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Tidbits from the American Association of Healthcare Journalists' Meeting

I’m just back from Denver after attending a fabulous conference for the Association of Health Care Journalists.
 
The highlight of the conference was an all-day field trip to National Jewish Health and the University of Colorado Hospital. I thought I’d share some things I learned and saw.
 
  • Asthma is increasingly being viewed as a syndrome, not a single disease. Genotyping patients reveals different genetic fingerprints that physicians at National Jewish are now using to personalize treatment.
     
  • Most effective treatment for intransient psoriasis? A bath followed by moisturizer. Then the patient is wrapped in wet towels and, on their face, gauze, to lock in moisture. After two hours, it’s time for another bath. This is repeated four times a day. National Jewish reports that 90 percent of patients emerge with clear skin after three to four days of this treatment. (Tip of the day: Never use Vaseline on the skin. It doesn't allow any oxygen to reach the skin.)
     
  • One in four patients sent to National Jewish for severe asthma doesn't even have asthma!
     
  • The University of Colorado has opened a new emergency department in January. As part of the process, it completely revamped the traditional ER.
     
    Gone is the sign-in-and-wait model, in which patients waited for up to four hours. Instead, patients are triaged immediately by a nurse practitioner or physician assistant (blood pressure, temperature, brief medical history, etc), upon entry with an average wait of 10 minutes or less (even before they take your insurance!). Then you’re discharged, immediately sent for a more in-depth evaluation, or admitted through the ER.
     
    Since moving to the new system in January, the ER has seen its patient satisfaction scores skyrocket and has not had to close to emergencies once (they spent 10,000 hours on diversion in 2013).
 
 
Freelance? Small Business? Then You Need This Course

Forgive just a bit of self promotion. After years of speaking on the business of freelancing to the American Medical Writers Association, I’ve decided to pull together what I’ve learned in 14 years of running my own business and offer a six-week webinar to share that information: The Business of Freelancing: Getting to Six Figures.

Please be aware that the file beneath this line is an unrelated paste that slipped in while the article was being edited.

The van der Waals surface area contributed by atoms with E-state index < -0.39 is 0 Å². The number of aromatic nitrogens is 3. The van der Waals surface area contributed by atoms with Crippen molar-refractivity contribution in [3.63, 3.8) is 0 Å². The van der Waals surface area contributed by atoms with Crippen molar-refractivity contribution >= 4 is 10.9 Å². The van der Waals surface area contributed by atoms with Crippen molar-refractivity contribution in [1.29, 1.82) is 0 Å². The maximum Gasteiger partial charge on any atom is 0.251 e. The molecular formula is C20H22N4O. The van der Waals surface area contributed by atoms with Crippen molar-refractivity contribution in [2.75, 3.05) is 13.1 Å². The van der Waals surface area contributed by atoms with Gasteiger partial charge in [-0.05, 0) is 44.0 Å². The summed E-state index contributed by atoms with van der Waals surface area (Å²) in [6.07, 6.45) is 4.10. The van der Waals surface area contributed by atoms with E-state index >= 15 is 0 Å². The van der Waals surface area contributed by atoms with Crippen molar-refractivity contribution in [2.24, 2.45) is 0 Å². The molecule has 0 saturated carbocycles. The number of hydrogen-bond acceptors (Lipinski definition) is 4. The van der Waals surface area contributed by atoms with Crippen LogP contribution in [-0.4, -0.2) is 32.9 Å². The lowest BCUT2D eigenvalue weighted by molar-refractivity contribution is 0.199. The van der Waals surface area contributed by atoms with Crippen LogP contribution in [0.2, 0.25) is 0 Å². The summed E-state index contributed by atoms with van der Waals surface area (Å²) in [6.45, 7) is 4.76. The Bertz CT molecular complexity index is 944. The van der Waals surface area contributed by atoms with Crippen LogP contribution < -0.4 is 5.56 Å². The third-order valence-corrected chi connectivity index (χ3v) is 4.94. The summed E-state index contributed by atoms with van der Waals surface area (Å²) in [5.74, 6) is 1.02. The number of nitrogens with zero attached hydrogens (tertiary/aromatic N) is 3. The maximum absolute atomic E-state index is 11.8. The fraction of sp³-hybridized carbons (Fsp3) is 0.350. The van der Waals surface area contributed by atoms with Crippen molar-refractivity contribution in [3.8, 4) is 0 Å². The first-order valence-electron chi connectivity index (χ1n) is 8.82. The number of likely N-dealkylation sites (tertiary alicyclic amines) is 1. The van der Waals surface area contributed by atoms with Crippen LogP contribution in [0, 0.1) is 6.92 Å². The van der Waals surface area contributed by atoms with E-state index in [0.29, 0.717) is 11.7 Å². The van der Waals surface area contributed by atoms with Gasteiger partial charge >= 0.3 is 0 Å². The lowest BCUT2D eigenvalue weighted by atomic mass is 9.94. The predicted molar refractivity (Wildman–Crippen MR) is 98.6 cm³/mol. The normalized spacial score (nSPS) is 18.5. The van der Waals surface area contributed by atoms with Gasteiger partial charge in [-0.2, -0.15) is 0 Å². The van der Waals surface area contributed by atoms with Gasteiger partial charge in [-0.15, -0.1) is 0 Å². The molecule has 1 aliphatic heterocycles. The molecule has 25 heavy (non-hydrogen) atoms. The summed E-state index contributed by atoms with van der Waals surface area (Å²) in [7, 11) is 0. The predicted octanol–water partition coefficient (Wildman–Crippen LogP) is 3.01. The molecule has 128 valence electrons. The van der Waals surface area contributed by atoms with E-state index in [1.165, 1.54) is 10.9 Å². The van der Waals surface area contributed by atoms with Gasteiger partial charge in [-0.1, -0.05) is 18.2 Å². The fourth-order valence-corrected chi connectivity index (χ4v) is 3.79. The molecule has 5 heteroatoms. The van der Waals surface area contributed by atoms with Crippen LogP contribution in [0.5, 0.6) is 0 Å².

The course will cover everything from business plans, budgets, and choosing a business model, to marketing, social media, contracts, client management, and even finding work/life balance.  I’m targeting it to anyone who is freelancing (not just writers or editors) and anyone who sees freelancing in their future.
 
The 1.5-hour webinars are slated for May 7, May 14, May 21, May 28, June 11, and June 18 (all Wednesdays) from 1 to 2:30 p.m. Eastern.
 
The cost? About $40 a session—or $249 total. Each webinar will be available on demand, so you can download it, watch when it’s convenient for you, and return to it over and over as your business needs change.
 
Plus, there’s a money-back guarantee. If you’re not completely satisfied, I’ll refund your money within 30 days. You also get a 30 percent discount on one-to-one coaching and access to a private LinkedIn group to continue the discussion.
 
Interested? Click here for more information and to register.


From the Home Office

Lots of travel and talking coming up:
 
April
  • Participating on a panel about nontraditional careers for scientists at the American Society for Biochemistry and Molecular Biology’s annual meeting.
     
  • Teaching a three-week course on the U.S. healthcare system and healthcare reform at the College of William & Mary.
 
June
  • Speaking on writing needs assessments and on healthcare reform to the Texas Medical Association’s CME providers in Austin, Texas.
 
October
 
  • Speaking on healthcare reform at the American Society of Abdominal Surgeons annual meeting in Tampa, Florida.
 
Need a speaker? Some training? You know where to find me!
 
Check out my blog for an inside look at our healthcare system via my aunt’s shoulder surgery, and a slight rant about the failure of 26 states (including my own Virginia) to expand Medicaid under the Affordable Care Act.
 
Happy spring! Lord knows we need it after such a horrendous winter (even in southeastern Virginia).



 




























































Evolving Trends Impacting the Basics of e-Learning, by Joseph Kim, MD. Click here to learn more. 

 
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